Sugar Beach
High Park Trails
Edward's Gardens
The Palm House at Allan Gardens
Marilyn Bell Park

Thanks to Focus: Life Gear by TRIDENT for sponsoring this post. Focus: Life Gear by TRIDENT is a fashion line that blocks your mobile connectivity, allowing you to embrace a lifestyle of focus.Focus TridentPhotos by dtstuff9, StudioGabe, Mateo Pirri, Derek Flack



Lily / March 27, 2014 at 03:49 pm
That pic of Bluffer's Park...just wooooow. Love this article!!
wendy / March 27, 2014 at 03:54 pm
Rouge park and beach
Wayne / March 27, 2014 at 03:55 pm
You've missed at least five other AMAZING spots. Don't ask me to tell you where they are though.
NotThatDave / March 27, 2014 at 03:56 pm
The bike path down the Don Valley is surprisingly quiet in some areas. Worth the ride if you have a day to kill.
Matt / March 27, 2014 at 03:58 pm
The Leslie Street Spit isn't on the list? Try going there after hours, making a bon fire and chilling out with friends. Very serene.
Liz / March 27, 2014 at 03:59 pm
The basement of Pratt Library is not serene unless it is empty which is nearly never. The part looking out on the garden is where everyone eats and sits around to chit chat. You're actually allowed to use your phone there.
bwilliamp / March 27, 2014 at 04:02 pm
One of my favourite things is to head down to the port lands. Ride to the end of Polson St. to the tiny little park. Then go across the Trunnion bridge and take the waterfront trail to the Leslie Street Spit. Head to the end of Tommy Thompson Park and chill out.

I usually do this 5-10 times a year. The last time I did, Blogto posted a photo of a turtle I came across.
Derek replying to a comment from Matt / March 27, 2014 at 04:04 pm
There's always so many complaints when we recommend accessing places that are technically closed that I left the Spit off the list. But, yes, it is absolutely an amazing spot in the absence of weekend day-traffic.
Theo / March 27, 2014 at 04:05 pm
I would put Cedarvale and High Park on my list
Kristen / March 27, 2014 at 04:13 pm
Let's just take a second to reflect on the fact that 4 of these great spots- ALMOST HALF are in danger of losing their serenity if the Billy Bishop Airport expansion is approved.

Sid / March 27, 2014 at 04:31 pm
Really? The bar at Canoe?
Sonali / March 27, 2014 at 05:29 pm
You didnt mention Beaches... near RC Harris Water Treatment Plant! its the most beautiful spot on late summer evenings!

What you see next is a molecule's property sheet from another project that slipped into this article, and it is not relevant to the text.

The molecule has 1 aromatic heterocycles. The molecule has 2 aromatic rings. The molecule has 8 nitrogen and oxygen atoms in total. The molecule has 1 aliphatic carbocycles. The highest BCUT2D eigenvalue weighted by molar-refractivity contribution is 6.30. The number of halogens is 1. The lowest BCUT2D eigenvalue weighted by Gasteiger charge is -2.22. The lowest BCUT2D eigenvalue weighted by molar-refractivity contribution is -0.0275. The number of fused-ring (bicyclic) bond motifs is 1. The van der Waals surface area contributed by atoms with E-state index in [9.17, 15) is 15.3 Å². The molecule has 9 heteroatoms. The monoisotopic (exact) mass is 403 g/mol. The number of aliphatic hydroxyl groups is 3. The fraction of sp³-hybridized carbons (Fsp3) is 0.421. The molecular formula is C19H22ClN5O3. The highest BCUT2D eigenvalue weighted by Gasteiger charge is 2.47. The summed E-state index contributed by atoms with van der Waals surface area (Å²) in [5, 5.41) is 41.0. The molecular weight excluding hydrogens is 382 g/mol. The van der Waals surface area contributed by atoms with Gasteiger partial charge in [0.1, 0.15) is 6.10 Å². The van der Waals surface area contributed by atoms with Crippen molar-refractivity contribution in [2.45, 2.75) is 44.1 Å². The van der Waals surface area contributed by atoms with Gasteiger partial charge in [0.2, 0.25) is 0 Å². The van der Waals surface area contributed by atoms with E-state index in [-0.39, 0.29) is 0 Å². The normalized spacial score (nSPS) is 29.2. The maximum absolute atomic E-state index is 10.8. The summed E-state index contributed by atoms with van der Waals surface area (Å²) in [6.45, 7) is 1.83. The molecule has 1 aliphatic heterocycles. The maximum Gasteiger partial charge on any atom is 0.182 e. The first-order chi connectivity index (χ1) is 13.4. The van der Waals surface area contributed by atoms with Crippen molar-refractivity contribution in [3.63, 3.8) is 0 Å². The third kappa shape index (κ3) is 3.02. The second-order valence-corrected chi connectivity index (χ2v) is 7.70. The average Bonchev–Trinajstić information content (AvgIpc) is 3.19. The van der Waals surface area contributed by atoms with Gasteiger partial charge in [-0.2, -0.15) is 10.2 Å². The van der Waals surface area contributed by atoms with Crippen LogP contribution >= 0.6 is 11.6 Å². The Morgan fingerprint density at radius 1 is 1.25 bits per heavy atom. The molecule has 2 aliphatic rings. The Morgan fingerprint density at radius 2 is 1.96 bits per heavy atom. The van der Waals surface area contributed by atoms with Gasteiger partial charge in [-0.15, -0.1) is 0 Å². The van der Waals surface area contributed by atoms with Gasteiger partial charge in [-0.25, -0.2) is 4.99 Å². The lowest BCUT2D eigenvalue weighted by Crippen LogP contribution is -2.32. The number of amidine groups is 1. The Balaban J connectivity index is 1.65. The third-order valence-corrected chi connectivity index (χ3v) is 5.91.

toronto dude / March 27, 2014 at 06:57 pm
The Beach just West of the Scarborough Pumping Station near Rosetta Mc Clain Gardens. A steep trail leads down to a narrow, rocky beach that requires a good 15 minute hike down and then you come to some alcoves with grassy tree-lined slopes and small rocky tree covered peninsulas jutting out into the water. Until a jet-ski or a motor boat happens by, you feel like you are in some remote and peaceful place far from civilization with only the gentle sound of the waves and breeze to keep you is worth the hike
Dipset / March 27, 2014 at 07:49 pm
You also forgot the Leafs change room in late April. Bzzing!
Theo replying to a comment from Kristen / March 27, 2014 at 08:48 pm
Why are you so concerned about finding serenity in a city? I don't go for several hour long walks in National Parks trying to find Starbucks. You have to take the bad with the good, or if not find a place to live which meets your lifestyle needs.
Matt / March 27, 2014 at 11:53 pm
I second the back of the RC Harris Water Treatment Plant.
paul / March 28, 2014 at 01:26 am
I like Baldwin St. village on a summers day having a coffee or ice cream on the patio
Really / March 28, 2014 at 08:17 am
With your logic, we should stick a Walmart on the Toronto Island because we're in the city after all, if you want serenity, go to Algonquin Park. Toronto has a wonderful balance of urban with nature. It's possible and worth preserving.
NC / March 28, 2014 at 11:08 am
There's many others, yeah, but these are all great spots. TO has no shortage of serenity if you take a second and look for it.
Freddie / March 28, 2014 at 11:58 am
What about the Leslie spit?
cuddles / March 28, 2014 at 12:22 pm
I'm with Kristen. The first thing I noticed was that the serenity of many of the top 10 and the honourable mentions would be destroyed by the proposed Island airport expansion, something BlogTO seems to support. Of course, you can still sit behind glass and knock back the drinks at Canoe and watch even more planes take off and land - kind of like an aiport lounge. Serenity forever, not just now. Don't expand the airport.
bob loblaw / March 28, 2014 at 03:36 pm
Small beach just south and east of the Harris H20 plant.
Z / March 28, 2014 at 03:41 pm
On a Friday Afternoon of a summer long-weekend consider...Bymark patio. You can fire a cannon off in the financial district and the staff is wonderful.
Moaz Ahmad / March 28, 2014 at 04:19 pm
I'd definitely vote for the Rosetta Mc Lain gardens. Stand at the south side overlooking the lake and it's hard to believe that you're in Toronto...especially if you look East so you cannot see Ashbridge's Bay etc.